Unless the forces on that roof and those “A” pillars match typical accidents, you are looking for your keys under a streetlight because the light is better. And that’s about the level of safety improvement you’ll see.

  • avatar

    Roof Pillars have gotten fatter to add strength and to house side curtain air-bags, either in or on them.

    After several near-misses, I learned that in a 2007 Honda Accord, you drive differently or you will hit pedestrians in the crosswalk or stepping off the curb. You cannot just move your head side-to-side and look, you move your whole upper body as much as it takes to get a damn good view around the “A” pillars.

    The pillars also block the turn signal indicators used by the tiny few to indicate a pending lane change. If you are overlapped with the car beside you, you will not spot the blinking light until you drive right into their door as they make a signaled lane change.

    Some vehicles now have indicators on the mirrors and on the front fender behind the wheel. Bless ’em.

  • avatar

    Weak roof supports are just God’s way of getting rid of bad drivers. And no, I am not religious.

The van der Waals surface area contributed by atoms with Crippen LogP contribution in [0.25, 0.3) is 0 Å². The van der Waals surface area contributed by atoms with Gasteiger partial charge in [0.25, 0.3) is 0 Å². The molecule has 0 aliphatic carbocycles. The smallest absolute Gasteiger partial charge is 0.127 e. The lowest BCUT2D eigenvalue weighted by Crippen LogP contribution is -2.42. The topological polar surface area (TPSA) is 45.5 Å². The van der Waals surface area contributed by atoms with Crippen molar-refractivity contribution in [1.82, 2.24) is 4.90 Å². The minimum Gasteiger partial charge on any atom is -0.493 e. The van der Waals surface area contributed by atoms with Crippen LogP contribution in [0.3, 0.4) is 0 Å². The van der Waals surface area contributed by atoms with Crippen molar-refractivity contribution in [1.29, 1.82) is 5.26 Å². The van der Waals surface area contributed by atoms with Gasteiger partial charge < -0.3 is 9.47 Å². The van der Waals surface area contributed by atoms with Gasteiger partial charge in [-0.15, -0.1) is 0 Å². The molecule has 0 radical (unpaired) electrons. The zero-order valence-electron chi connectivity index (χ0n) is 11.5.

• avatar

    Increased pillar and roof weight contribute to rollover accidents.

    So does raising the radio antenna, lifting that tiny chrome ball ever higher and higher into the air. Calculate the increased risk to me, please.

    As someone pointed out, the weight of the sunroofs and roof racks far outstrip any increase in additional rollover risk. How many pounds do you stuff in your Thume?

    I believe I read where if the Ford Explorer had a track of just 1.5 inches wider, the rollover risk would have been halved. The problem, according to Ford, was that it would cost $350,000,000 to widen it. They must be using AutoCAD instead of CATIA.

  • avatar

    IIHS does have an incentive to maximize safety by minimizing their potential payouts.

    However, IIHS also has an incentive to maximize vehicle MSRP. More expensive cars are generally more expensive to insure.

    Given the huge human stupidity element present in many roll over “problems”, I doubt better roof standards will help all that much.

  • avatar

    As someone mentioned above, Volvo has been advertising their strong roofs for decades. Surely there is data from those cars to back up the claim that stronger roofs result in more rollovers.